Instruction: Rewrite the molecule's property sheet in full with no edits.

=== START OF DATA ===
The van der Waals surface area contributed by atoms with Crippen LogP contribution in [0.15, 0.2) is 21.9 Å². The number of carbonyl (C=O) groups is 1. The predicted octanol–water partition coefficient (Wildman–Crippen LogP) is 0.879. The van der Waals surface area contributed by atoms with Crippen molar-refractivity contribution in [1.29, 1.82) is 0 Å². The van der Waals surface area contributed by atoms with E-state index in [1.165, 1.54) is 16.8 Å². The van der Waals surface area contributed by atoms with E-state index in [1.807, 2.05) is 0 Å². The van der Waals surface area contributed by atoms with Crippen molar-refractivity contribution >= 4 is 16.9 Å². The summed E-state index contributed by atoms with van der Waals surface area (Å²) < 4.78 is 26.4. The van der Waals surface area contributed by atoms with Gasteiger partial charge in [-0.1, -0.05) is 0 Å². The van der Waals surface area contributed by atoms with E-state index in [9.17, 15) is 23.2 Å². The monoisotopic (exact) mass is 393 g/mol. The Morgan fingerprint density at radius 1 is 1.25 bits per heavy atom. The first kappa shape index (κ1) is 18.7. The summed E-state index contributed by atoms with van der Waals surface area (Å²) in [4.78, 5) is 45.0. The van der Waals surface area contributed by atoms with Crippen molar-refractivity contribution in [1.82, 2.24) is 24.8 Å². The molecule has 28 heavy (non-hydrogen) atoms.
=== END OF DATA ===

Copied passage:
The van der Waals surface area contributed by atoms with Crippen LogP contribution in [0.15, 0.2) is 21.9 Å². The number of carbonyl (C=O) groups is 1. The predicted octanol–water partition coefficient (Wildman–Crippen LogP) is 0.879. The van der Waals surface area contributed by atoms with Crippen molar-refractivity contribution in [1.29, 1.82) is 0 Å². The van der Waals surface area contributed by atoms with E-state index in [1.165, 1.54) is 16.8 Å². The van der Waals surface area contributed by atoms with E-state index in [1.807, 2.05) is 0 Å². The van der Waals surface area contributed by atoms with Crippen molar-refractivity contribution >= 4 is 16.9 Å². The summed E-state index contributed by atoms with van der Waals surface area (Å²) < 4.78 is 26.4. The van der Waals surface area contributed by atoms with Gasteiger partial charge in [-0.1, -0.05) is 0 Å². The van der Waals surface area contributed by atoms with E-state index in [9.17, 15) is 23.2 Å². The monoisotopic (exact) mass is 393 g/mol. The Morgan fingerprint density at radius 1 is 1.25 bits per heavy atom. The first kappa shape index (κ1) is 18.7. The summed E-state index contributed by atoms with van der Waals surface area (Å²) in [4.78, 5) is 45.0. The van der Waals surface area contributed by atoms with Crippen molar-refractivity contribution in [1.82, 2.24) is 24.8 Å². The molecule has 28 heavy (non-hydrogen) atoms.